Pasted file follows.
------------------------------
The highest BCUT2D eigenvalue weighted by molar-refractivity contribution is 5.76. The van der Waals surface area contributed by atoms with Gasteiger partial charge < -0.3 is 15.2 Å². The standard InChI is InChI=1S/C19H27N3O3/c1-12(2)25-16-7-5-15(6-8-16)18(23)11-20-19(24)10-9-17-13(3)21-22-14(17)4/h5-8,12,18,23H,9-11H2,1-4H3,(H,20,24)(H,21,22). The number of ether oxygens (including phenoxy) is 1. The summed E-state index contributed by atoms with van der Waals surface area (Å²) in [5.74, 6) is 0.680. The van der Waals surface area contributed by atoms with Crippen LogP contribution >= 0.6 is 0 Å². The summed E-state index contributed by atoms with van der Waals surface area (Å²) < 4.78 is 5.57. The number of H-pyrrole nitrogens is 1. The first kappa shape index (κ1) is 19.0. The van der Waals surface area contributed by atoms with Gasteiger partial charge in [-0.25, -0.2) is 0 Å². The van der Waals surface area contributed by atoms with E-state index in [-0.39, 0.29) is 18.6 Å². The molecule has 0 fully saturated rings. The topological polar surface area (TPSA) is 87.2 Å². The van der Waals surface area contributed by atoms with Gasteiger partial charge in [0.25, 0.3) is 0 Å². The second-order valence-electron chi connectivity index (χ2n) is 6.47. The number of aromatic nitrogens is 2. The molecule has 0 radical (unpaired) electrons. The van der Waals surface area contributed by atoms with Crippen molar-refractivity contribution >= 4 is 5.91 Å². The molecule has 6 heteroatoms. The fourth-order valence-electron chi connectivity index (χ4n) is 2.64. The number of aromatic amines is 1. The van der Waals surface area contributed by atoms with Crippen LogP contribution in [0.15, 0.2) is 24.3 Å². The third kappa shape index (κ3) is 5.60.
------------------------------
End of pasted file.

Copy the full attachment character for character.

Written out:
The highest BCUT2D eigenvalue weighted by molar-refractivity contribution is 5.76. The van der Waals surface area contributed by atoms with Gasteiger partial charge < -0.3 is 15.2 Å². The standard InChI is InChI=1S/C19H27N3O3/c1-12(2)25-16-7-5-15(6-8-16)18(23)11-20-19(24)10-9-17-13(3)21-22-14(17)4/h5-8,12,18,23H,9-11H2,1-4H3,(H,20,24)(H,21,22). The number of ether oxygens (including phenoxy) is 1. The summed E-state index contributed by atoms with van der Waals surface area (Å²) in [5.74, 6) is 0.680. The van der Waals surface area contributed by atoms with Crippen LogP contribution >= 0.6 is 0 Å². The summed E-state index contributed by atoms with van der Waals surface area (Å²) < 4.78 is 5.57. The number of H-pyrrole nitrogens is 1. The first kappa shape index (κ1) is 19.0. The van der Waals surface area contributed by atoms with Gasteiger partial charge in [-0.25, -0.2) is 0 Å². The van der Waals surface area contributed by atoms with E-state index in [-0.39, 0.29) is 18.6 Å². The molecule has 0 fully saturated rings. The topological polar surface area (TPSA) is 87.2 Å². The van der Waals surface area contributed by atoms with Gasteiger partial charge in [0.25, 0.3) is 0 Å². The second-order valence-electron chi connectivity index (χ2n) is 6.47. The number of aromatic nitrogens is 2. The molecule has 0 radical (unpaired) electrons. The van der Waals surface area contributed by atoms with Crippen molar-refractivity contribution >= 4 is 5.91 Å². The molecule has 6 heteroatoms. The fourth-order valence-electron chi connectivity index (χ4n) is 2.64. The number of aromatic amines is 1. The van der Waals surface area contributed by atoms with Crippen LogP contribution in [0.15, 0.2) is 24.3 Å². The third kappa shape index (κ3) is 5.60.